As for consistency, over one-third of those surveyed (39%) agreed that “physicians in my organization who generate high amounts of revenue are treated more leniently when it comes to behavior problems than those who bring in less revenue.”1 The article “Behaviors that Undermine a Culture of Safety” suggests facilities that fail to formally address unprofessional behavior are indirectly promoting it.1

Joint Commission Standards

The Joint Commission warns of a distressing decline in trust among hospital employees and, with it, a decline in the quality of medical outcomes.3 In 2008, TJC issued a standard on unprofessional conduct in the workplace, citing concerns about patient care:4

Intimidating and disruptive behaviors can foster medical errors, contribute to poor patient satisfaction and to preventable adverse outcomes, increase the cost of care, and cause qualified clinicians, administrators and managers to seek new positions in more professional environments. Safety and quality of patient care is dependent on teamwork, communication, and a collaborative work environment. To assure quality and to promote a culture of safety, health care organizations must address the problem of behaviors that threaten the performance of the health care team.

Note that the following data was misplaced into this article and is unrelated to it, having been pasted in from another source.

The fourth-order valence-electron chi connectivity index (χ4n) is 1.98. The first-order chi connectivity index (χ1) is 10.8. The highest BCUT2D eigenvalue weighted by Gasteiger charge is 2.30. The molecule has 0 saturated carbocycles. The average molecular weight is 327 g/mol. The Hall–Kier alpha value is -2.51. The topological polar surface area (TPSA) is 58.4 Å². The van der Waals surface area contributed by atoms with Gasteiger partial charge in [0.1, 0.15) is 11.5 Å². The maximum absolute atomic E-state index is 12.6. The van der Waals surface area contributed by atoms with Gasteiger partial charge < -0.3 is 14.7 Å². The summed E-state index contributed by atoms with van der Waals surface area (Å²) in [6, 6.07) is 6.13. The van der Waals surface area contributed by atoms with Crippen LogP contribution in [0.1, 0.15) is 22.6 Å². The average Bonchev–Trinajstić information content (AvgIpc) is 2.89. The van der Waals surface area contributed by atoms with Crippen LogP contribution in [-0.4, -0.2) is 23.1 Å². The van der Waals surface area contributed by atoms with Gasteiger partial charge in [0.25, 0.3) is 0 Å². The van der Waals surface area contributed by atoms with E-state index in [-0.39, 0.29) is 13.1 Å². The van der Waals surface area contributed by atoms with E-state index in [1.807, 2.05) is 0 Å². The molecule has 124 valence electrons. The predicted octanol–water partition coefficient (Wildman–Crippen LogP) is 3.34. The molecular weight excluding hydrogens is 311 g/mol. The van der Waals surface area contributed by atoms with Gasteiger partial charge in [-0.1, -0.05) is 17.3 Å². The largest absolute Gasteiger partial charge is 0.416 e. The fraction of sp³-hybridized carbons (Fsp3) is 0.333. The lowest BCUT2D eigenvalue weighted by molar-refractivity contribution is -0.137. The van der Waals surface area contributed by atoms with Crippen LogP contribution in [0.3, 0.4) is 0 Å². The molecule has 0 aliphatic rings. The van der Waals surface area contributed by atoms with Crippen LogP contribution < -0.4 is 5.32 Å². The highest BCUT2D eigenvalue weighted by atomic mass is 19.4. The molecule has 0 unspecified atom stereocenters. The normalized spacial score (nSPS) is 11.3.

Addressing the Issue

So how should conscientious managers address bullying when it is brought to their attention? First and foremost, there must be a commitment to a zero-tolerance policy.

The Joint Commission provides some helpful tips on how organizations should address this issue, including:1

  • Promote the organization’s code of conduct and enforce it consistently and fairly at all levels. The code and education should emphasize respect.

  • Include training in basic business etiquette (particularly phone skills) and people skills.

  • Emphasize the organization’s zero tolerance for intimidating and disruptive behavior.

  • Establish policies and processes that encourage reporting of intimidating/disruptive behavior.

  • Hold team members at all levels of the organization accountable for modeling desirable behaviors regardless of seniority or clinical discipline.

  • Respond to patients and/or family members who are involved or witness bullying behavior. The response should include hearing and understanding their concerns, thanking them for sharing those concerns, and apologizing.

  • Educate staff on conflict resolution and how to respond to intimidating and/or disruptive behavior.

  • Encourage discussions across professional and departmental lines as way of addressing ongoing conflicts, overcoming them, and moving forward.

  • Document all efforts to address intimidating and disruptive behaviors.

For addressing conflict with staff one-on-one in a constructive way, Barbara Linney, vice president of career development at the American College of Physician Executives, Tampa, FL suggests the following:5

  • Avoid teasing the individual, as this makes you an equal in bad behavior.

  • Avoid emotional outbursts and defensiveness, which can escalate the problem.

  • Be mindful of your body language, since it constitutes 55% of what we communicate. The tone of our voice is 38% of what we impart to others, with only 7% of what we convey coming from the words we use.

  • Listen to what the employee has to say, restating concerns and asking questions to improve your understanding.